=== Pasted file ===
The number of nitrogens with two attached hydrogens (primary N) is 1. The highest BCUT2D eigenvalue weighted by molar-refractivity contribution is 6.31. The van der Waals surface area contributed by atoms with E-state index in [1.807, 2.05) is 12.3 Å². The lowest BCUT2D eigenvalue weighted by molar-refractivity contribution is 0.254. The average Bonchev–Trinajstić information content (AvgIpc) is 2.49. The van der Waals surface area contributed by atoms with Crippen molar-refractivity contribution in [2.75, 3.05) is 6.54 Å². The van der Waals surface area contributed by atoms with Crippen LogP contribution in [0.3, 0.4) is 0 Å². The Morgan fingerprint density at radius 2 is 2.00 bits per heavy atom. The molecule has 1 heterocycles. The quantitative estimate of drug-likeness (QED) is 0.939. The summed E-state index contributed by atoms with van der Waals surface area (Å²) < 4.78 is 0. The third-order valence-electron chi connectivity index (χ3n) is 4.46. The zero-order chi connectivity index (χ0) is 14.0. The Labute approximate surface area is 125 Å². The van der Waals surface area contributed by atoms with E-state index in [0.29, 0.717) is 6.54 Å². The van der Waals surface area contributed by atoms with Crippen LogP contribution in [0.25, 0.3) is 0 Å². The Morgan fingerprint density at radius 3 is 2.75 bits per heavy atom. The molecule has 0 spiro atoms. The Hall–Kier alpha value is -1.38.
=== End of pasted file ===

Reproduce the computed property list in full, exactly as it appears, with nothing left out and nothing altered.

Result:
The number of nitrogens with two attached hydrogens (primary N) is 1. The highest BCUT2D eigenvalue weighted by molar-refractivity contribution is 6.31. The van der Waals surface area contributed by atoms with E-state index in [1.807, 2.05) is 12.3 Å². The lowest BCUT2D eigenvalue weighted by molar-refractivity contribution is 0.254. The average Bonchev–Trinajstić information content (AvgIpc) is 2.49. The van der Waals surface area contributed by atoms with Crippen molar-refractivity contribution in [2.75, 3.05) is 6.54 Å². The van der Waals surface area contributed by atoms with Crippen LogP contribution in [0.3, 0.4) is 0 Å². The Morgan fingerprint density at radius 2 is 2.00 bits per heavy atom. The molecule has 1 heterocycles. The quantitative estimate of drug-likeness (QED) is 0.939. The summed E-state index contributed by atoms with van der Waals surface area (Å²) < 4.78 is 0. The third-order valence-electron chi connectivity index (χ3n) is 4.46. The zero-order chi connectivity index (χ0) is 14.0. The Labute approximate surface area is 125 Å². The van der Waals surface area contributed by atoms with E-state index in [0.29, 0.717) is 6.54 Å². The van der Waals surface area contributed by atoms with Crippen LogP contribution in [0.25, 0.3) is 0 Å². The Morgan fingerprint density at radius 3 is 2.75 bits per heavy atom. The molecule has 0 spiro atoms. The Hall–Kier alpha value is -1.38.